Drake, Migos and Meek Mill rock the first “Aubrey & The Three Migos” tour date at Wells Fargo Center

Drake | Photo by Jesse Faatz/Wells Fargo Center

Never underestimate the power of a hit. Or 180+ of them, the number of songs that Drake has placed across several smash single forums in his decade working the ropes of the recording biz. For when Drizzy and Atlanta’s Quavo, Offset and Takeoff‎ sold out the first of two shows for its “Aubrey & The Three Migos” showcase at Wells Fargo Center on Saturday, there was little for the pairing to do, but perform its wealth of best-known songs. The fact that Philly’s own Meek Mill, Drake’s longtime nemesis, joined the party at the end of Drizzy’s set just made the night that much greater.

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Just Announced: Drake and Migos will headline the Wells Fargo Center in September

Migos and Drake | still from video

Pair up and artist at the top of his game with a trio of fast-rising superstars, and you’ve got one arena-sized show not to miss. Toronto king Drake is readying the release of his fifth LP, and the teaser tracks so far — particularly the Lauryn Hill-sampling “Nice For What” — have been super enticing. Meanwhile, Migos impressed on this winter’s expansive Culture II, their third LP (and second featuring a Drizzy collab, the standout “Walk It Talk It”). Continue reading →


Made In America day one is a soggy spectacle with J. Cole, Solange, Marian Hill, Migos and more

J. Cole | photo by Ben Wong for WXPN |

Okay, yes — it was wet. It was muddy at parts. But though yesterday’s climate conditions during Made In America were less than ideal for a celebratory end-of-summer music festival, as Minneapolis rapper Lizzo pointed out during her early afternoon set, there was no room for us to grumble.

“We have a bit of a rain thing going on,” Lizzo said. “But this doesn’t compare to what’s going on in Houston. I’m from Houston originally, I have friends and family who lost everything.”

She encouraged the crowd to donate to relief efforts, and to do so at at the local level as directly as possible. Then she launched into a knockout performance of “Water Me,” a song she said she felt uncertain about playing in the wake of Harvey — “I’m done with water” — but one her Houston loved ones encouraged her to embrace, saying it uplifts them.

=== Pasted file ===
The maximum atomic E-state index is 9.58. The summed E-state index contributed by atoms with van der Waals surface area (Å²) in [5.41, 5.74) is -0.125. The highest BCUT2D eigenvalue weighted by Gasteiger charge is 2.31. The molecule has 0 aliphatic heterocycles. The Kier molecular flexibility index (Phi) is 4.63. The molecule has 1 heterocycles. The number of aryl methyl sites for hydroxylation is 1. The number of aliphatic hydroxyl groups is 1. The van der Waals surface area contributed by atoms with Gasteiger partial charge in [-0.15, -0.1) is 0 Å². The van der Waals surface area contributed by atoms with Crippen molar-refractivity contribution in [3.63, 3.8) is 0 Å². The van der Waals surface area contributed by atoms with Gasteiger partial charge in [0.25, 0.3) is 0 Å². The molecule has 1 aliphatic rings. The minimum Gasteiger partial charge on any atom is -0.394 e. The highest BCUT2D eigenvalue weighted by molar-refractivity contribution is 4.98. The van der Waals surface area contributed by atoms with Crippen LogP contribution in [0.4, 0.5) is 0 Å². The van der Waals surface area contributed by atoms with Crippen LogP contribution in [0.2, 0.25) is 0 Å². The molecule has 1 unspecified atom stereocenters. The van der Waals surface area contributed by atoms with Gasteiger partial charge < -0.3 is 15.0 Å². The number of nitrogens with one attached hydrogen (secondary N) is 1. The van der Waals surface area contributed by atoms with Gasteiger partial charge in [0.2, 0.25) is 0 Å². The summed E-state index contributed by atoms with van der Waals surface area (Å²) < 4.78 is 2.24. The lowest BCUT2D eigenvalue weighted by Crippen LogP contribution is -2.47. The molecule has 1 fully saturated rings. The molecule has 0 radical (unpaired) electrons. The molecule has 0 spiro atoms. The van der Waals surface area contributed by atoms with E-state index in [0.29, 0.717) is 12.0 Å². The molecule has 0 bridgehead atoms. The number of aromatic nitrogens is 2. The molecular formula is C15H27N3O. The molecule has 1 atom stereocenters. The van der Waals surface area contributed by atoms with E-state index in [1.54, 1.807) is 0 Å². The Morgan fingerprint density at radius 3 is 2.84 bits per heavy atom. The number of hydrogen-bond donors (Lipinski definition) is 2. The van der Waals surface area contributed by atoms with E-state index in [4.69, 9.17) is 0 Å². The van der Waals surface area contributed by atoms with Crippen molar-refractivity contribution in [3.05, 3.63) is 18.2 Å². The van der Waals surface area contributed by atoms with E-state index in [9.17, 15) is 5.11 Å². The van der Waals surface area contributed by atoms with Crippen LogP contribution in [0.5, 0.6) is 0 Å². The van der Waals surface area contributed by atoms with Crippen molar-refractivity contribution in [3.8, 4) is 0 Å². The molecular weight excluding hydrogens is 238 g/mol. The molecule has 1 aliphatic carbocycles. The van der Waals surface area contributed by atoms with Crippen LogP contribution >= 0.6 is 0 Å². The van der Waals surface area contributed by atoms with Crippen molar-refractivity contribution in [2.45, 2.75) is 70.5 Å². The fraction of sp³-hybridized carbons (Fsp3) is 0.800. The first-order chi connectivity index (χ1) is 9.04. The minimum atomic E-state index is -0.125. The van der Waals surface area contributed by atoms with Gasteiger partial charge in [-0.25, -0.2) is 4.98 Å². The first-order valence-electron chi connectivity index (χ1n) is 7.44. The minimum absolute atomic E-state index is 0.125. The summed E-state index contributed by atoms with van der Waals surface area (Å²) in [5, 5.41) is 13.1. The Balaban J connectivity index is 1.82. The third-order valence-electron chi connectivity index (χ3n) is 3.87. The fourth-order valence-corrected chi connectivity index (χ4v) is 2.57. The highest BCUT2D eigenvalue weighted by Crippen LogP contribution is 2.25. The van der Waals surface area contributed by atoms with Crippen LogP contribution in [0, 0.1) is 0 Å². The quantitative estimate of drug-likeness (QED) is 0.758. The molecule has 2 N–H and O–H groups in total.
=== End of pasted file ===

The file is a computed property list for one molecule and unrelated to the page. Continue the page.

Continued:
So, let’s not dramatize yesterday’s weather. It was soggy, it was a slog to get from point A to point B (but it usually is during MIA, honestly). But the show went on. Continue reading →


Tank and the Bangas’ new album Green Balloon brings the band to new heights

Tank and the Bangas | photo by Alex Marks | courtesy of the artist

Two years after their sensational Tiny Desk win, Tank and the Bangas have returned with a new album, Green Balloon, out today via Verve Forecast. A hip-hop/soul/R&B/poetry (and more) group based in New Orleans, Tank and the Bangas have developed a sound so specific to their identity that calling them “unique” is an understatement. The group is led by Tarriona “Tank” Ball who said on Instagram that Green Balloon explores “every person I was in my life up until now” through the color green. Green balloon, green with envy, green with naiveté, and other interpretations, it’s an exciting idea to see how far the genre-combusting group can stretch the chromatic concept. Considering that many musicians write about identity, i.e. who we are, where we come from, how we are shaped by our experiences, what makes Tank and the Bangas so different? The short answer: everything. Continue reading →


Just Announced: PUP will headline Franklin Music Hall this September

PUP | photo by Vanessa Heins | courtesy of the artist
PUP | photo by Vanessa Heins | courtesy of the artist

By the looks of it, Toronto punk four-piece PUP is about to spend most of the next year of their life on tour around the world. And deservedly so — their new Morbid Stuff record is their strongest work to date, amplifying and expanding their trademark gang vocal ragers about mental health into sonic territory reminiscent of R.E.M. (the opening title track) and The Hold Steady (listen to frontperson Stefan Babcock get his Craig Finn on during the spoken-sung “Kids”). Continue reading →


The Key’s Year-End Mania: The Django Pages 2018 – A.D. Amorosi’s greyhound rates the hits, disses the misses of the year gone

Django Amorosi at Kimpton Hotel Monaco | photo by Reese Amorosi | courtesy of the artist

Year-End Mania is the Key’s annual survey of the things below the surface that made 2018 incredible. Today, Key contributing writer A.D. Amorosi turns to his greyhound Django for another pass at the year’s hits and misses.